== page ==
“There’s a large need for specialty providers to serve our individuals with intellectual and developmental disabilities who also have a behavioral health need,” she said. “That’s a really complex group of folks to serve. We’re trying to recruit some providers specific to that population into our state that don’t exist right now.”
Schmidt called the allocation a “once in my career opportunity” to invest in increasing the number of specialty providers in Nevada.
The federal funding will also add a face-to-face component to the rural mobile crisis response team, which was established in 2016 through a Nevada System of Care grant and utilizes telehealth to connect those in need with a clinician through a crisis call line.
The funding will create four new positions in Elko, which will include two teams consisting of a psychiatric caseworker and a consumer services assistant that will work in conjunction with the telehealth services, said Ellen Richardson-Adams.
Richardson-Adams oversees outpatient services for Southern Nevada Adult Mental Health Services and for rural clinics.
Funding just the beginning
But getting the funds was the easy part to addressing the mental health crisis in Nevada, Abbott said.
“Having the money allocated, in some sense, was the easy part. Now the real work begins, because we have to stand up programs. The state has to be able to get that money out,” Abbott said.
But once those programs are created, they’ll require funding after the federal money runs out to continue operating.
“The next steps are really doubling down on the sustainability piece,” Pitlock said. “ARPA was a huge, huge blessing for the state of Nevada, for children’s mental health. But now we need to make sure that those programs are sustained after the ARPA money is no longer available or has been fully expended. Because what we don’t want to do is stand up a high quality, robust, complete system of care and then not be able to sustain it over time.”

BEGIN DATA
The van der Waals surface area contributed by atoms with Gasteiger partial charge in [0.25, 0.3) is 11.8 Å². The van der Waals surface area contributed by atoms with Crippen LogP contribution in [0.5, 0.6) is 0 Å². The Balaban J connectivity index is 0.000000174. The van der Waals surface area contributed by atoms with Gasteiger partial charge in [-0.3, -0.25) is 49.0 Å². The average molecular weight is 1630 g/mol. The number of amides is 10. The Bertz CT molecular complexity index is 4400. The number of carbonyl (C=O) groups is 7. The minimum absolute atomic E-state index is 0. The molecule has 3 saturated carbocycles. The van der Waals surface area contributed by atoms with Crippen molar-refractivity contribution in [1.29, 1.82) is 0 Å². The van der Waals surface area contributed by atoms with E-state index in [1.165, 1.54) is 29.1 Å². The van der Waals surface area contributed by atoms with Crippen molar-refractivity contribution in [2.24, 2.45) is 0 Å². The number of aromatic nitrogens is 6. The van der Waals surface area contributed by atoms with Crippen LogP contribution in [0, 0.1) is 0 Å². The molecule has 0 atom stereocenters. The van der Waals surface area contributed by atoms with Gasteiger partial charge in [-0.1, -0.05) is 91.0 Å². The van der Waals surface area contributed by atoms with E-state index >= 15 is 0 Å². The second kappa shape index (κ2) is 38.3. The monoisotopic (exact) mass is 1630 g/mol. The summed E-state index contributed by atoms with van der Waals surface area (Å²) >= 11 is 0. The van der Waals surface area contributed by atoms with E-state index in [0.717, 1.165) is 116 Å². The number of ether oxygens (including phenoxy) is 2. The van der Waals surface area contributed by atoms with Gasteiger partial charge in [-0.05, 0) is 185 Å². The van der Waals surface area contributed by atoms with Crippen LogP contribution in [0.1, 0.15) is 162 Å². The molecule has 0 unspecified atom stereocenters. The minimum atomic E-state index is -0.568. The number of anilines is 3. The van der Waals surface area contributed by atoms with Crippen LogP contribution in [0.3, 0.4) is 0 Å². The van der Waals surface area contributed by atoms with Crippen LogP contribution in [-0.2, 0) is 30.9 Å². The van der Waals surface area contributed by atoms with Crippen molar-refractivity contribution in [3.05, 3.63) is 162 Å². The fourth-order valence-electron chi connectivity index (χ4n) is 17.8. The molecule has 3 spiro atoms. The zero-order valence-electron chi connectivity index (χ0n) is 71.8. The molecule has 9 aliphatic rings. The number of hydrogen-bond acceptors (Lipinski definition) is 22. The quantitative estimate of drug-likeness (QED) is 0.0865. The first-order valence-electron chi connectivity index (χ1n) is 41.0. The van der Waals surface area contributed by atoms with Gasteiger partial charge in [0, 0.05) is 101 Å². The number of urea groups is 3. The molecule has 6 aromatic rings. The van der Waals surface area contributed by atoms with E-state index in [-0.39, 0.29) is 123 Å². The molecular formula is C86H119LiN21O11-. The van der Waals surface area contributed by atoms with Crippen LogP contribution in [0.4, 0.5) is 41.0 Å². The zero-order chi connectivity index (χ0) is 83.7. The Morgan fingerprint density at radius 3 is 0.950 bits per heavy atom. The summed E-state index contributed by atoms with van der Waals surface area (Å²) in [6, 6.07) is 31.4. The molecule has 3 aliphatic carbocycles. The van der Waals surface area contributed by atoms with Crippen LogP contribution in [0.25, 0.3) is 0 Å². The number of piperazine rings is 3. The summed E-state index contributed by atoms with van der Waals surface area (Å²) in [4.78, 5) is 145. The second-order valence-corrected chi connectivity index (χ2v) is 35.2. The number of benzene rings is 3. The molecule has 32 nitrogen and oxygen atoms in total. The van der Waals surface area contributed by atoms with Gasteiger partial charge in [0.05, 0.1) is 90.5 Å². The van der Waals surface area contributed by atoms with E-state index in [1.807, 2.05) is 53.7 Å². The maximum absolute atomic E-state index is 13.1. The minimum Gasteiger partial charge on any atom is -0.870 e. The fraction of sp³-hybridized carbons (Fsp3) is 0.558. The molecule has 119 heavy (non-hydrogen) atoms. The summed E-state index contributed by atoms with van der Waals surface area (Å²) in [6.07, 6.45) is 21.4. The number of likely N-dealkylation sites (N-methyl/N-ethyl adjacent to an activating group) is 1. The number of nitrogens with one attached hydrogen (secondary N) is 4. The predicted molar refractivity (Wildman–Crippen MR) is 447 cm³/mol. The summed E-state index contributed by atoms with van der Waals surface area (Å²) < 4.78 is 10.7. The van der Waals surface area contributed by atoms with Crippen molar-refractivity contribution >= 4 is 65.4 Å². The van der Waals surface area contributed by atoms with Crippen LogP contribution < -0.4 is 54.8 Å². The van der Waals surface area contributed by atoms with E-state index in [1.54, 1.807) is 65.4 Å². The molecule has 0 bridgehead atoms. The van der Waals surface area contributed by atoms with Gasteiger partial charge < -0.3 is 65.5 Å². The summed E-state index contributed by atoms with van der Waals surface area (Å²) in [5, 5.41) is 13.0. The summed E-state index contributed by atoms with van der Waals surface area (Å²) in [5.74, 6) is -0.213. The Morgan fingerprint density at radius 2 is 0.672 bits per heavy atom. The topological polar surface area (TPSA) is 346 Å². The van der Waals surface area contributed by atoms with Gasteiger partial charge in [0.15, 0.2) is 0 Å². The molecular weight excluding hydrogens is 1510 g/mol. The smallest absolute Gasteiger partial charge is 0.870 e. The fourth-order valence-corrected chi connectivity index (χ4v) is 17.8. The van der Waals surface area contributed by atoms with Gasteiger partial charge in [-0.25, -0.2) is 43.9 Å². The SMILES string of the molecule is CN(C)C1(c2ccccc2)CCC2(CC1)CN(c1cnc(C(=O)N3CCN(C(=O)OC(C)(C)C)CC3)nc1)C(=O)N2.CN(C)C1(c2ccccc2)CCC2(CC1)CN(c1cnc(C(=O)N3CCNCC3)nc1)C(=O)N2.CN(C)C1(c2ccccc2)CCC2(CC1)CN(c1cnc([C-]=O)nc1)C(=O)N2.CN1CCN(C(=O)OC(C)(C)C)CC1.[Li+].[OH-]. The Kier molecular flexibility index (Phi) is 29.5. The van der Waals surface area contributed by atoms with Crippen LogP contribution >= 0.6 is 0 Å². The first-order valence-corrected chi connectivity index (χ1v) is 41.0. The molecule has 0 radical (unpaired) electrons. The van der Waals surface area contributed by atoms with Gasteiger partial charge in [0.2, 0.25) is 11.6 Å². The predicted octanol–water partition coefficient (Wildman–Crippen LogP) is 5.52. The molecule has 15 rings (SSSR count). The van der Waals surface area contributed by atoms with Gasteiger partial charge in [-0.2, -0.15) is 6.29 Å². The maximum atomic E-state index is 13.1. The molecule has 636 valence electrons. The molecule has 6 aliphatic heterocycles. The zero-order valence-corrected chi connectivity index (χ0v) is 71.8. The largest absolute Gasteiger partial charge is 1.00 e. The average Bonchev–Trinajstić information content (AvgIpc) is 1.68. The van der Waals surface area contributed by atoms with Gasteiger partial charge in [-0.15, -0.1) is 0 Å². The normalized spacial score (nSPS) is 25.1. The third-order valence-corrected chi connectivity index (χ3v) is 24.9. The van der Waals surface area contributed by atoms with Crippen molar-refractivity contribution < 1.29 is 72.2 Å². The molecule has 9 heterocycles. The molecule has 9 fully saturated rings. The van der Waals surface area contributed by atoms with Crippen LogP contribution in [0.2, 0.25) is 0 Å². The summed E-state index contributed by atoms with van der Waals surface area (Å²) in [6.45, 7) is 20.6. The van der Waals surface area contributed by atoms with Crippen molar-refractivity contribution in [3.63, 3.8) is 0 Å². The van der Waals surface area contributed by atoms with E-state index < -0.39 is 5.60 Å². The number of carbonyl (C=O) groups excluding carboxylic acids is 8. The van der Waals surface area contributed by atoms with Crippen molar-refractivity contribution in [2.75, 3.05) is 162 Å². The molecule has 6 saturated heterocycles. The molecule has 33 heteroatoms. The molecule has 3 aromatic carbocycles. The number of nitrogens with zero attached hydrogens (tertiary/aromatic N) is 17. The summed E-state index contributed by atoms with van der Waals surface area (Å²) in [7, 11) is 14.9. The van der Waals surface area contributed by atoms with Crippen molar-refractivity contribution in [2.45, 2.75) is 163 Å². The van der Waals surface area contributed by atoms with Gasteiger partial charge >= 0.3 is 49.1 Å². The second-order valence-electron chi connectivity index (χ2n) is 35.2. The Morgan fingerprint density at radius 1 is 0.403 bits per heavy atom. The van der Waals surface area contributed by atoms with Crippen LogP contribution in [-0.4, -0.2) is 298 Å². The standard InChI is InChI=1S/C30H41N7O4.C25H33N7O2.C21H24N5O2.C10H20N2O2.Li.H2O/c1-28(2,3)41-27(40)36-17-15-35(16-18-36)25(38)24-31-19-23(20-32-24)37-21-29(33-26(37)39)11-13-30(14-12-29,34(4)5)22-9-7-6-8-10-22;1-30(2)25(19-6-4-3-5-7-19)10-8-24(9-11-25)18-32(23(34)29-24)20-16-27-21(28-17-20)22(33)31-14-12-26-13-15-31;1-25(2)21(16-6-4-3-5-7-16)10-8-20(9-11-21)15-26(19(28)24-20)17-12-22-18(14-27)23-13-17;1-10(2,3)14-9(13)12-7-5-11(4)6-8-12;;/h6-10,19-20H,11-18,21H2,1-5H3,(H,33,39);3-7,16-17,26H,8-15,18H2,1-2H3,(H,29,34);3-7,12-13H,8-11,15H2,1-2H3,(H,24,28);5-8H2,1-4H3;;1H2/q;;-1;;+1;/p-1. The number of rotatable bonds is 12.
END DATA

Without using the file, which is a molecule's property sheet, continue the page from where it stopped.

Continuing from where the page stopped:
That feeling was echoed by other providers, including Nevada PEP Executive Director Karen Taycher, who called the Interim Finance Committee’s money a “kickstart.”
“We definitely needed this to get things started. What needs to be done is to kind of evaluate these programs that we’re funding with ARPA, make sure they’re working and then create sustainable funding because the arc of money expires,” Taycher said. “The Legislature will have to be engaged in the sustainability of it.”
Senate Majority Leader Nicole Cannizzaro said the mental health system is “a big concern” for her.
“We know that those are essential services and we need to be working to make sure that they’re more accessible to Nevadans,” she said. “We’re building the kind of system that’s going to help support mental health here in this state.”
In a statement, Assembly Speaker-designate Steve Yeager said he was looking forward to working with other lawmakers to address the problem.
“We aren’t where we need to be as a state with respect to behavioral health services and treatment,” he said. “The problem is a multi-faceted one that requires a multi-faceted solution. I look forward to working with my legislative colleagues and Governor Lombardo on those solutions in the upcoming legislative session.”
Lombardo’s spokesperson, Elizabeth Ray, said the governor was looking “forward to outlining his investments in mental health services during his upcoming State of the State address.”
The governor is set to give his State of the State address on Monday in Carson City.
Continuing to build the system of mental health care services is important because the issue isn’t going away, Doyle said.
“Mental health is everywhere. No one is immune from mental health issues,” he said. “Mental health doesn’t discriminate. It’s there. And it’s very real, and it needs to be addressed before it gets worse. And we can save lives by investing in mental health.”
If you’re thinking about suicide, or are worried about a friend or loved one, help is available 24/7 by calling or texting the Lifeline network at 988. Live chat is available at 988lifeline.org. Crisis Support Services of Nevada can be reached by calling 1-800-273-8255 or by texting CARE (2273) to 839863.